The Mon series

Here is the complete Mon tweet series, so far.

It is suddenly very cold.

Mon opens his eye. He sees little: fog, the ground. A skeletal tree.

Where am I? he thinks.

Mon listens. He can hear distant noises through the fog: laughter, gunshots, cars, birdsong.

So I am in the world, he thinks.

Mon shivers. He’s naked. The need to warm himself is sudden, imperious.

His body’s other demands soon follow. He’s hungry, thirsty, horny.

With a lurching motion, shivering violently, Mon propels himself through the fog.

Sloping ground gives way and he finds himself on a road.

The fog is thinner here. The road is empty.

The distant sounds seem fainter.

Mon curls up against the cold, foetus-like, on his side.

Despite feeling painfully cold, Mon wants desperately to get up and hunt for food. His stomach moans mournfully.

He also has an erection.

He feels like a marionette, pulled one way then another by his bodily needs.

So this is life, he thinks.

Mon falls asleep.

When he wakes he’s so cold he can’t move.

Is it possible to be alive and have rigor mortis? he wonders.

A rat crawls onto Mon, taking him for a corpse.

Mon waits until it is near his face, then opens his mouth. A slow, painful operation!

The rat is curious. It peers into Mon’s maw.

Mon waits until the head is in his mouth, then bites it clean off.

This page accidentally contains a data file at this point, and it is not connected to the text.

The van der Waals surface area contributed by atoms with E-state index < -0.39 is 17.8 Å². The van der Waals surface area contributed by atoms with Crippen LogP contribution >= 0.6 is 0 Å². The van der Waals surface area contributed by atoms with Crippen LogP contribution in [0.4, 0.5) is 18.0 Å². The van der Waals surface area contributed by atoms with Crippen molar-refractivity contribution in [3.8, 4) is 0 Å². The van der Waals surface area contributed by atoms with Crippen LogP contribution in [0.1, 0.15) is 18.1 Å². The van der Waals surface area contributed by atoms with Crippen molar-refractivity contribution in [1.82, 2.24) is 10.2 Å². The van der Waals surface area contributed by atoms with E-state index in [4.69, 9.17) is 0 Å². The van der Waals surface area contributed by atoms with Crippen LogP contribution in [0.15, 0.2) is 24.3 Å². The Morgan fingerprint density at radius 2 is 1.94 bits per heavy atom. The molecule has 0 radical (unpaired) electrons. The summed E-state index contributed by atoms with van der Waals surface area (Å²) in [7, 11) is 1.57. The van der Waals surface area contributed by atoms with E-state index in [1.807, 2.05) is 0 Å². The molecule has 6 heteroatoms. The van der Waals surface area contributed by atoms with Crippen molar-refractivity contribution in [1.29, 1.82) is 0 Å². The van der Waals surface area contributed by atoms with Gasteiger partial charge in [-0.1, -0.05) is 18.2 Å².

Nutrition at last!

Mon has eaten his fill. This gives him the strength to straighten out from his agonised coil. He stands, walks.

Rat is tasty, he thinks.

Further along, the road is overrun by vegetation. Mon collapses onto his belly and starts slithering through. He’s aware of movement.

Insects are at war. They seethe, scurry, make bristling formations. Mon sees heads, abdomens, legs, thoraxes, severed, crushed.

To make matters worse, his prostrate progress is impeded by the aggressive erection whose pangs continue to torment him.

Maybe life would be better if I were a girl, Mon ponders.

Around him, creation quakes, agitates, cries, eats itself.

Fog, wracked undergrowth, insects, the slaughterhouse of nature.

Mon closes his eye in horror.

But what he imagines is worse still.

Mon sees towers of blood.

He sees lakes awash with the dead.

He sees spiny forms in a dark womb.

He sees a head on the end of a bayonet.

He sees a screaming mouth.

He sees eyes squinting from a white blast.

He sees the King of Bones.

He sees the moon being torn like paper.

He sees smashed TVs.

He sees men whispering in a locked room.

He sees bodies falling through space.

He sees an iron pyramid, neon-lit.

Mon opens his eye and weeps.

Mon wonders what he is. He looks down at his body, taking in every sorry detail.

He concludes that he must still be in his larval phase.

Mon continues along the road. The fog is at its thickest here and he can’t see his feet.

No sounds now.

He keeps walking.

Something is becoming visible in the grey haze: rounded, fleshy forms, vaguely coalescing. Mon goes nearer. It is a woman. He stares at her.

The woman moans, weeps, grizzles. When Mon is within her reach she gathers him in. Her teeth are little stars, her hair wickerwork.

Her tears splash Mon’s forehead. She smells of burnt wood. He’s suffocating.

He tries to speak, for the first time. His mouth twists.

A word, barely a word, a syllable, repeated, a non-word dragged up from his blind, inarticulate core:

“Mama.”

Again.

“Mama.”

Gaining confidence, he says it over and over.

“Mama, mama, mama, mama.”

It accelerates, becomes a mad burble.

For the first time: joy.

The woman slams an oily hand over his mouth, so he stops talking. He scrutinises her inscrutable face.

Then the fog erases her.

The fog places Mon back on the ground, tenderly. No sign of the woman. The road presents itself again.

Mon is overcome by a sense of loss.